Most native Texans who made their fortunes in oil did so without leaving the state. Not Duke Carlisle, who was born in Kaufman and went to school in Athens. More than 20 years after the oil boom took the former Texas quarterback and wildcat driller into the top tax bracket--and the oil bust five years later brought him back down--the 62-year-old Carlisle still lives in McComb, Miss., where he runs the oil and gas exploration company that bears his name and made him rich. “I don’t remember the first time I struck oil,” says Carlisle, “but I can tell you the oil doesn’t come gushing through the derrick like you see in the movies. I put a good deal of time, effort and money into generating every prospect. When one came through, sometimes it was like winning the lottery.”

Carlisle first hit the jackpot as a senior in the 1964 Cotton Bowl, throwing touchdown passes of 58 and 63 yards and running for another score to lead the top-ranked Longhorns over No. 2 Navy, led by Heisman Trophy winner Roger Staubach, to cap Texas’s first national championship. In three seasons with Carlisle in the starting lineup--at safety as a sophomore, as a two-way player his junior year and at quarterback as a senior--Texas was 30-2-1.

The 6'1", 176-pound Carlisle was drafted in the fifth round by the Green Bay Packers but was cut in training camp. The Dallas Cowboys picked him up, and he spent the entire ’64 season with the team without playing a down. But Carlisle didn’t go directly from the playing field to the oil field. He spent the next two years earning an MBA at Texas and then applied to the Army’s Medical Service Corps rather than waiting to be drafted. He was sent to Landstuhl, Germany, where he worked in administration at Landstuhl Regional Medical Center. “Although I got that good assignment, I assumed that after a year or two I would be assigned to Vietnam,” Carlisle says. “That call never came.”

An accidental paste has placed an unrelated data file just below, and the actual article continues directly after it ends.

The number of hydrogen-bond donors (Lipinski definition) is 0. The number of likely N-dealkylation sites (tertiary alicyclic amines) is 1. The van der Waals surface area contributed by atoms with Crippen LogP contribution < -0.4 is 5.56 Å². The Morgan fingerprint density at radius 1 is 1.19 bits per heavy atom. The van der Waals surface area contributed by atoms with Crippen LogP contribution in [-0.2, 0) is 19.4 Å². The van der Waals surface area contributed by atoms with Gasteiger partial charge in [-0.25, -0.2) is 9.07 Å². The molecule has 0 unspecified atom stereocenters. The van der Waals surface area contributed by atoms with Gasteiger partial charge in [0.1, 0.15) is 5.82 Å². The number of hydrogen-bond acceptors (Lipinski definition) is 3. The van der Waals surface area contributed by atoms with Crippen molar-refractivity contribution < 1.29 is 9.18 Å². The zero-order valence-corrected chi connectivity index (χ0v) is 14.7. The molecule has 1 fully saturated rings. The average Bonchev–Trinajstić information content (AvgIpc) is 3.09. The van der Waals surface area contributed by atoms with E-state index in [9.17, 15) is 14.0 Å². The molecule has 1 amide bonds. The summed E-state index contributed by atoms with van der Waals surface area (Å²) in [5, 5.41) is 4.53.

He got out of the Army in 1969 and spent the next five years as an investment banker with Merrill Lynch in New York City and Dallas. Then he left the company and moved his family to McComb, where his father-in-law was in the oil business. Soon thereafter Carlisle joined with a geologist, Riley Hagan, to form an independent prospecting company, and they started wildcatting throughout the South. The partners drilled several successful wells and sold oil and gas properties for as much as a 600% profit. During a four-year period beginning in ’79, when the price of a barrel of crude went as high as $40 (the equivalent of $80 today), the Carlisles lived the good life. “It’s fun when you don’t have to worry about next month’s bills,” says Duke’s wife of 40 years, Emily. “We were flying high for a little while.”

The oil bust in the mid-’80s forced Carlisle and his partner to shift the focus of their business from wildcatting to buying and selling oil and gas properties. Hagan died almost six years ago, but Carlisle continues to look for oil-rich land. “I don’t work as hard as I used to,” he says, “but I work on the things I enjoy.” --Gene Menez

After leading Texas to its first national title, Carlisle was an investment banker before starting a small oil business.

COLOR PHOTONEIL LEIFER (COVER) LONE STAR Carlisle, 62, runs the company by himself. COLOR PHOTOGREG FOSTER LONE STARCarlisle, 62, runs the company by himself.  

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